Goan heritage is a concoction of cultural influences, Portuguese being the most prominent contributor. The people who ruled over Goa for over four and a half centuries had remarkable influences which were blended in the food, architecture and the way of life of the Goans. A strong presence can be felt even today at most of the places. Here are some of the more famous ones.

Guide to Goa must include a walk around the Fontainhas.

Fontainhas (Panjim) – One of the few places where you can see the entire script of history and not just a few shredded pages from here and there. The Latin quarters of the city, a walk around here is a must when you are in Panajim.

Braganza House (Chandor) – This 350 years old house is the most exquisite heritage house in Goa’s countryside. The exotic chandeliers, furniture, books in the library and the antique vases – all of which takes ones breathe away. Not just the house, the history of the family is also exotic. The last knight of Dom Luis, Braganza de Perreira, travelled extensively between Indian and Europe in the 1800s had collected all the treasures that are here today. This old home remains open to public for visit.

There are many other heritage buildings in Goa like the Salvador Costa mansion in Loutolim, a village in Southern Goa, Ribandar, Panjim, Porvorim in the North. A visit to one of these places is a must if you want to look beyond the beaches and the party scene in Goa.

Some churches to leave you mystified!

Goa has many beautiful churches – each different from the other. Most of the noteworthy churches can be found in Old Goa which was the capital of the Portguese Goa. However, there are many churches across the state. Don’t miss visiting a church in the Goan countryside. The greenery all around makes the church look like a jewel in the crown.

St Cajetan Church is one of the must do things to be a part of guide to Goa

Chapel of St Catherine of Alexandria (Old Goa) – This is Goa’s first chapel dedicated to St. Catherine. This is the only building in the whole state that is purely Portuguese in terms of building style.

Capela Da Nossa Senhora Do Monte (Old Goa) – Also knows as the Holy Hill, this is one of the oldest churches in Goa. Legends have it that this hill was one of the vantage points for wars. Every year, an annual music festival is held here to. Even though the ride to the place is bumpy, the music lovers flock to this much-awaited event.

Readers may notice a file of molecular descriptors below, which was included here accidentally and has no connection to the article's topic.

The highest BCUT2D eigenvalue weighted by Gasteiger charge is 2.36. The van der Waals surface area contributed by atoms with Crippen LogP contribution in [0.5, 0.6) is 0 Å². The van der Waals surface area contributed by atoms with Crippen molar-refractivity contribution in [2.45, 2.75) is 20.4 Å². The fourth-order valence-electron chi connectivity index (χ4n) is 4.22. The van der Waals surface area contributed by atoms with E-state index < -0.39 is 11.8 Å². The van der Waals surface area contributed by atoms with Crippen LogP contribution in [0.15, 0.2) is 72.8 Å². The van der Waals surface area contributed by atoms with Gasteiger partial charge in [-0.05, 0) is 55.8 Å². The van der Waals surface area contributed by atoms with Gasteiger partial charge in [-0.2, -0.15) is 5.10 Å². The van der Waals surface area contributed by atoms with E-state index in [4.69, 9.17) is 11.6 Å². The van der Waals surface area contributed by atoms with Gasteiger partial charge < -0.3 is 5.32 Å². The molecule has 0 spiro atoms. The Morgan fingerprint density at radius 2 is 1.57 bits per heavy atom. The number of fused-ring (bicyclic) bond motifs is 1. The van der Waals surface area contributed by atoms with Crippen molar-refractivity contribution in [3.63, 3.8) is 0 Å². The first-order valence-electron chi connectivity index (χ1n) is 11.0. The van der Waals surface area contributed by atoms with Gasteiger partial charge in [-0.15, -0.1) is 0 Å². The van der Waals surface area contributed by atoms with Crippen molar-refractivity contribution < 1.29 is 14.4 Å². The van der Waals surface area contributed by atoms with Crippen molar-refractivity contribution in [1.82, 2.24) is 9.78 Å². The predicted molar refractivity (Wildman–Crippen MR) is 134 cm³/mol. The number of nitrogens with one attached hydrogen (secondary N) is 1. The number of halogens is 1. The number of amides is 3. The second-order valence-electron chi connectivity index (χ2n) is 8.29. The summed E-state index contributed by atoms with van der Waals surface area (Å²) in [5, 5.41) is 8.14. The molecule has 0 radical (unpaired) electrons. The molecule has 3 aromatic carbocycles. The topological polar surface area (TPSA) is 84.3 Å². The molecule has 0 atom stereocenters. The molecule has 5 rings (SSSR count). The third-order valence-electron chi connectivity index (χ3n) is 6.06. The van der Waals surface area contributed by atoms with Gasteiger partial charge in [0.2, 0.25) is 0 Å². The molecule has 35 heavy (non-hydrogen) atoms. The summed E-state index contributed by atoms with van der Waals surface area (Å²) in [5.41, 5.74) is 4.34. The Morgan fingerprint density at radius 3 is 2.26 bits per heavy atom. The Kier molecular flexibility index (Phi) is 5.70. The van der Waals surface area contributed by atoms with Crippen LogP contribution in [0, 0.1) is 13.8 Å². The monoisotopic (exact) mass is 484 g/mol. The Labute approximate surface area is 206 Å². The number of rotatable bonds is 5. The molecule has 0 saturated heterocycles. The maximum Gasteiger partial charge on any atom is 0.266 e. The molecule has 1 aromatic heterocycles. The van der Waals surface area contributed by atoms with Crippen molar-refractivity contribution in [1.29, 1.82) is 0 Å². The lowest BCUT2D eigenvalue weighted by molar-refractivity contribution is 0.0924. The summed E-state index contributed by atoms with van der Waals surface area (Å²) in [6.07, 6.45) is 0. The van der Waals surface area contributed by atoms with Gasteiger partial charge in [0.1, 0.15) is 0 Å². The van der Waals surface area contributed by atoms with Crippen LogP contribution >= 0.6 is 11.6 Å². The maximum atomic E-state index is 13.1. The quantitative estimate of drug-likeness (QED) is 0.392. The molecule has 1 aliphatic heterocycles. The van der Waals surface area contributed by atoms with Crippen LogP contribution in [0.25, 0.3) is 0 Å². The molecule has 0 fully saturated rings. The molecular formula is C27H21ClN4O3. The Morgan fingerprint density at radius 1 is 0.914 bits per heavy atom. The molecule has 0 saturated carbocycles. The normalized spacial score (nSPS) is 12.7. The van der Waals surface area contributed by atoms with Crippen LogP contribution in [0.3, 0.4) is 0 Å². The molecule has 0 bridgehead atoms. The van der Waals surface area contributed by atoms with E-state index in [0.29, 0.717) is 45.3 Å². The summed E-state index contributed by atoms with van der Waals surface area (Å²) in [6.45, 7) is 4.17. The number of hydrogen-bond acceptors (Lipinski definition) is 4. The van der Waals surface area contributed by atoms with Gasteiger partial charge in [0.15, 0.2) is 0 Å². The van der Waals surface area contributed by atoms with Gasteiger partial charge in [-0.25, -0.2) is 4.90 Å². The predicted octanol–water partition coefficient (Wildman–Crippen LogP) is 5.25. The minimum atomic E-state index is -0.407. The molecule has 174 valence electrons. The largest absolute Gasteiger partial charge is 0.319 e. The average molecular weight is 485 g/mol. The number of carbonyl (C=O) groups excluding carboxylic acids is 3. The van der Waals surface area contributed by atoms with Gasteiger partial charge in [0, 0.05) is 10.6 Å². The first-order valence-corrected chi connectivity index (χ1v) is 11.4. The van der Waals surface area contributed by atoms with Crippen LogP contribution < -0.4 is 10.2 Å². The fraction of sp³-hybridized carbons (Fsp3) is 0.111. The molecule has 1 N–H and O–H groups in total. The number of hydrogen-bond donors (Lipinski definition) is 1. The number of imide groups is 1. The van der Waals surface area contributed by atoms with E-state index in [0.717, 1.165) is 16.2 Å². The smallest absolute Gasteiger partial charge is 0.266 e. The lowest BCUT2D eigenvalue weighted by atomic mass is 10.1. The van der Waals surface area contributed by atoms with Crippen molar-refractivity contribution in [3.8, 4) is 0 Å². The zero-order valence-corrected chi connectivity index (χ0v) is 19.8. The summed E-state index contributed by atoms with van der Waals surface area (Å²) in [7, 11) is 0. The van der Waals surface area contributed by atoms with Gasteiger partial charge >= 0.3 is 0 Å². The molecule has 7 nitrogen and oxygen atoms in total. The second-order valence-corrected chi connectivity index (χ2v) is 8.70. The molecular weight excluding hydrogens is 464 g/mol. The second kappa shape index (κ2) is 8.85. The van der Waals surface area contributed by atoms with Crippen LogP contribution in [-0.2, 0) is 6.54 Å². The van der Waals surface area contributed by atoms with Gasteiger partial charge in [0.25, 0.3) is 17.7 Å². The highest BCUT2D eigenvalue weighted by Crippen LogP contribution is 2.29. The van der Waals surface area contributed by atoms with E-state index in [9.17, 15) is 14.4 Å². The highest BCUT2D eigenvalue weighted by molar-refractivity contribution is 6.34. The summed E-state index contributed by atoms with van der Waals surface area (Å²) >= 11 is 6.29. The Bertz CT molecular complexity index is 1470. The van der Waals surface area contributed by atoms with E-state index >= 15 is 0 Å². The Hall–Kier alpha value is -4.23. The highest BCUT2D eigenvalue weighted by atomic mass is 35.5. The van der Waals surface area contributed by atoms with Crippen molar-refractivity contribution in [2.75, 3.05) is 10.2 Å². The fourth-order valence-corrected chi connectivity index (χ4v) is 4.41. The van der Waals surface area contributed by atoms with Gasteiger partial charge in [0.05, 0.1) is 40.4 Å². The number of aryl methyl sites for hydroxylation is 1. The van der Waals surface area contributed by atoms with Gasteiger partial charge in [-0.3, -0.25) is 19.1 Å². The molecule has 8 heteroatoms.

Guide to Goa - music festival here is a must visit

Ruins of the church of St Augustine (Old Goa) – The remnants tell us that this was a beautiful church. It was abandoned due to expulsion of the Augustinian friars from Goa and was partially demolished by Portuguese government and then rapidly decayed. However, the ruins stand tall to tell a story about the past – some discovered and some yet to be unearthed.

St Cajetan Church (Old Goa) – It is a replica of the Basilica of St. Peter in Rome. Take your time looking at the pulpit. Since there were no microphones, the priest had to rely on his own voice box to get his message across. Hence, the position of the pulpit was of paramount importance.

Basilica of Bom Jesus (Old Goa) – This church holds the mortal remains of St Francis Xavier. The church is built in an elaborate Renaissance structure. Once every 10 years the body of the pilgrim is hauled around Goa. The last one was in 2014, so you will have to wait until 2024.

While these churches are the more popular ones, you will find many churches just as you go along – each one different from the other.

The citadels of Goa

One cannot go to Goa and not visit one of the many forts. There are 24 forts in Goa that silently stand to tell us a story about this special place.

Visit to one of the forts - guide to Goa recommends

Reis Magos Fort – From an outpost of the Sultan of Bijapur, to a defence fortress of the Portuguese, the Reis Magos Fort was converted into a prison during the fight for liberation of Goa from the Portuguese. And now it is being used as an art gallery to display some of the finest works of Mario Miranda – the famous cartoonist.

Mario Miranda’s diaries, the day to day account of his life in Goa are not ordinary thoughts and words merely about what happened and what did not. His diaries are a treasure trove that contains sketches and caricatures of people around him in Goa in the 50s and 60s. He is a beloved in Goa and his galleries are found in a lot of places – the most famous one being in the Reis Magos Fort.